Honda believes that abruptly converting a successful ICE product (such as the Activa) to electric will backfire
The Indian automotive industry is gradually shifting focus to all-electric and ‘cleaner’ vehicles in the affordable segment. At the moment, there are only three desirable EVs in the four-wheeler category: Tata Nexon EV, MG ZS EV and Hyundai Kona.
On the other hand, Mahindra Electric is readily the eXUV300 as a direct rival to Tata Motors’ Nexon EV. Maruti Suzuki will join the party as well with the WagonR Electric (final name could be different).
However, it appears that two-wheelers (especially scooters) showcase the best potential for electric powertrains. Bangalore-based Ather Energy has set a high benchmark for a modern electric two-wheeler and many brands are trying to implement a similar formula in their new emission-free offerings. Among mainstream brands, Bajaj Auto and TVS Motor Company have got the Chetak and iQube, respectively.
Yet many are waiting for Honda Motorcycle & Scooter India (HMSI) to launch an all-electric version of the country’s bestselling scooter, Activa. In fact, many have retrofitted capable (and arguably better) electric power plants in the Honda Activa over the years. It was only recently that we shared such an interesting example from Pune-based Northway Motorsport.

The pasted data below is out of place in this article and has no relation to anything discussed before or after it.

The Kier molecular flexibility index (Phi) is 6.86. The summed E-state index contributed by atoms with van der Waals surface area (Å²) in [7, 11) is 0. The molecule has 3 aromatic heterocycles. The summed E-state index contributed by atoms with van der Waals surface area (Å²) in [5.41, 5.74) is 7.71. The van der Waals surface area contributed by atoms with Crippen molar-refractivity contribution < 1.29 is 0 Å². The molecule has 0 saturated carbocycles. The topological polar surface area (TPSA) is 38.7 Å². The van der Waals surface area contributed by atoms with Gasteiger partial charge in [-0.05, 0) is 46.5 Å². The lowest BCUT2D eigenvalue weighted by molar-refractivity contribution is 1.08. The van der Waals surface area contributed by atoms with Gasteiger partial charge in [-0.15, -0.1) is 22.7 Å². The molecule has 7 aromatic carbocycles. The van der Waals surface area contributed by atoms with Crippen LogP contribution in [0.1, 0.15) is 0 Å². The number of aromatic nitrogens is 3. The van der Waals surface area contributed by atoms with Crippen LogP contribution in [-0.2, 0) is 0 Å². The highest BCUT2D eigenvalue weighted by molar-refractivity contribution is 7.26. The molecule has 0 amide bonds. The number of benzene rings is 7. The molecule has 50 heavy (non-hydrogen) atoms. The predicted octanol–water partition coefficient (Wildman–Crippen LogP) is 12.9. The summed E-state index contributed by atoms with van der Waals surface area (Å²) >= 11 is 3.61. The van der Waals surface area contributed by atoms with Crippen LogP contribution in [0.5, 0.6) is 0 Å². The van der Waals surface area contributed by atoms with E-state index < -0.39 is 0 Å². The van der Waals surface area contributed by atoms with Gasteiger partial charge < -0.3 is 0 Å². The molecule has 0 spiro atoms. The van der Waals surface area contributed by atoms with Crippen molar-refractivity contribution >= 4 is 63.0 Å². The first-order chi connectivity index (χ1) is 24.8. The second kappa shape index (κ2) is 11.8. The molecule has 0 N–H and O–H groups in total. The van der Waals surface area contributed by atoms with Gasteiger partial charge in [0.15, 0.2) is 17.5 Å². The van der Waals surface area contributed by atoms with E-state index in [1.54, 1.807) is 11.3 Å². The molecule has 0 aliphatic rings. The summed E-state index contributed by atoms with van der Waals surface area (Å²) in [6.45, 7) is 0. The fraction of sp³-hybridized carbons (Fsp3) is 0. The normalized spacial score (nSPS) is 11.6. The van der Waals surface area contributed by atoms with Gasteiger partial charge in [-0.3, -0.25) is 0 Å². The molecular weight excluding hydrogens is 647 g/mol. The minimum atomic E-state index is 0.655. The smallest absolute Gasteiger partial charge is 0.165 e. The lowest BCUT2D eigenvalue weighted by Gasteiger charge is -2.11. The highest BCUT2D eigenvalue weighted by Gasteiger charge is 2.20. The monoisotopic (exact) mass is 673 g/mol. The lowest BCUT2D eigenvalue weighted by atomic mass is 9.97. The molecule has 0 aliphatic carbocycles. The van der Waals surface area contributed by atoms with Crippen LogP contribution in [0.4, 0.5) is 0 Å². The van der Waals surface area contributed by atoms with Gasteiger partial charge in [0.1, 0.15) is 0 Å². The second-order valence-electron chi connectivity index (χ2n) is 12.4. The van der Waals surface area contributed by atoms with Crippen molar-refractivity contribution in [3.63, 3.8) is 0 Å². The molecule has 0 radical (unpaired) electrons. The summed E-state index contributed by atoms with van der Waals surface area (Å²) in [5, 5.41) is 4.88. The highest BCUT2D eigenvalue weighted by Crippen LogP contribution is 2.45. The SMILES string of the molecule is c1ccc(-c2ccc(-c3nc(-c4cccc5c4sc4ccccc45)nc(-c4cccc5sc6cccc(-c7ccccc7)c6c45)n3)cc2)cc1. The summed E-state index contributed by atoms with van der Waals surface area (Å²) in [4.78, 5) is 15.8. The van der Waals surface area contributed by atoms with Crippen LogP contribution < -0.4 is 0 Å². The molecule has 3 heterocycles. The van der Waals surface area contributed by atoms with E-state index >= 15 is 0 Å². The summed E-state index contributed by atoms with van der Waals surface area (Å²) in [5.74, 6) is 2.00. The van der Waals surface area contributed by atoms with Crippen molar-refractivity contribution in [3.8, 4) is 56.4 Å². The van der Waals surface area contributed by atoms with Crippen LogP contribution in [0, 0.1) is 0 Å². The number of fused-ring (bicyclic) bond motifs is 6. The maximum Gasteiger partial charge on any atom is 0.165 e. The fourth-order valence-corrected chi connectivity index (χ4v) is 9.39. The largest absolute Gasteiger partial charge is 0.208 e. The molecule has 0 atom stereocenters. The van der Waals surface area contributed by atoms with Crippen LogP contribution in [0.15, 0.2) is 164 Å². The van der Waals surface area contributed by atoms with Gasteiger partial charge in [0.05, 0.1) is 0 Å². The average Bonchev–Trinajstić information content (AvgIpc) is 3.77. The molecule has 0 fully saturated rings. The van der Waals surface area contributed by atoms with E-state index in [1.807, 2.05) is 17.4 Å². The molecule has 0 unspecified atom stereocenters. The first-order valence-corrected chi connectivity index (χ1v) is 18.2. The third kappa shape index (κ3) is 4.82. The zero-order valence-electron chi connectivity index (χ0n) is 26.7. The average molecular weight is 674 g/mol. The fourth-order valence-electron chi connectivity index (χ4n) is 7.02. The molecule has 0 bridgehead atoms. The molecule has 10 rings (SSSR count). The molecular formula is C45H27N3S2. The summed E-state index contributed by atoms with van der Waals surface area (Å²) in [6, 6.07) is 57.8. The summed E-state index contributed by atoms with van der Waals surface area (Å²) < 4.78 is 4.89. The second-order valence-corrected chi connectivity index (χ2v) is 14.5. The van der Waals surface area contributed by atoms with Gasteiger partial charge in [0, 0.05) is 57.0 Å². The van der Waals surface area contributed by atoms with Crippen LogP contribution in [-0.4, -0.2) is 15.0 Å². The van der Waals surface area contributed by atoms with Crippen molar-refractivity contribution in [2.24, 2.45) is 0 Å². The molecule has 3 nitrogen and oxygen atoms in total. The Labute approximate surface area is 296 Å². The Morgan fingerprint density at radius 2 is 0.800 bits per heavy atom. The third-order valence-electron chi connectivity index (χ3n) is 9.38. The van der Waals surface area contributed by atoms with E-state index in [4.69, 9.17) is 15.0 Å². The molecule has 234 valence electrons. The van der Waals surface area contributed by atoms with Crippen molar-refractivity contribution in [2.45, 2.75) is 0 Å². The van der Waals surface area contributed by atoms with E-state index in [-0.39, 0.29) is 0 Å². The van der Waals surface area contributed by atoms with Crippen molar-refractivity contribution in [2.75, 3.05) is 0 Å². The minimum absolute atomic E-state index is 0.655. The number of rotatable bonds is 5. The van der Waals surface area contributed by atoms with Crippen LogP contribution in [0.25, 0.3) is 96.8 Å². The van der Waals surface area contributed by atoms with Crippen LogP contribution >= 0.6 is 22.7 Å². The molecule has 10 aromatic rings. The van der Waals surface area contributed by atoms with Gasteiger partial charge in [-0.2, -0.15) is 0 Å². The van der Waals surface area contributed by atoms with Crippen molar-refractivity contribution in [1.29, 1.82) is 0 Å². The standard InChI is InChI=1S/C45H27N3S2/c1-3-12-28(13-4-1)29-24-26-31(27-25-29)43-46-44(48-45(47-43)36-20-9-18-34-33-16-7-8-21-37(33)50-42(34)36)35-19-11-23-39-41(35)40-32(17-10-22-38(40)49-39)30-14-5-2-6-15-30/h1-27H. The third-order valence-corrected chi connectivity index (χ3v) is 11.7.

No official plans for a Honda Activa Electric
In an interview with ET Auto, Atsushi Ogata (MD, President & CEO of Honda Motorcycle & Scooter India) confirmed that buyers cannot expect an all-electric Honda Activa avatar in the foreseeable future. The Japanese automaker believes that it is very risky to convert a successful petrol-CVT scooter to all-electric in short notice.
Furthermore, it will lay an immense burden on HMSI’s supply network and production facilities. This is applicable for any brand which has a strong ICE proposition in its portfolio.
There are no plans to introduce an electric Activa variant alongside the current BS6 model either since present-day technologies make it difficult to price equivalent ICE and EV products in close proximity. The company looks forward to mass-volume sales for EVs and in today’s scenario, this is quite a task to achieve. HMSI aims to wait it out until battery systems fall in pricing and charging infrastructure becomes more efficient.
However, the company might experiment with electric two-wheeler technologies higher up on the price ladder. Multiple rumours suggest that HMSI would bring down the PCX Electric to our market to compete against the likes of Ather models. In Japan, the EV is available only via a leasing scheme. In the budget or ‘low speed’ class, brands such as Hero Electric, Ampere Vehicles, Okinawa Scooters, etc., are finding a good number of takers.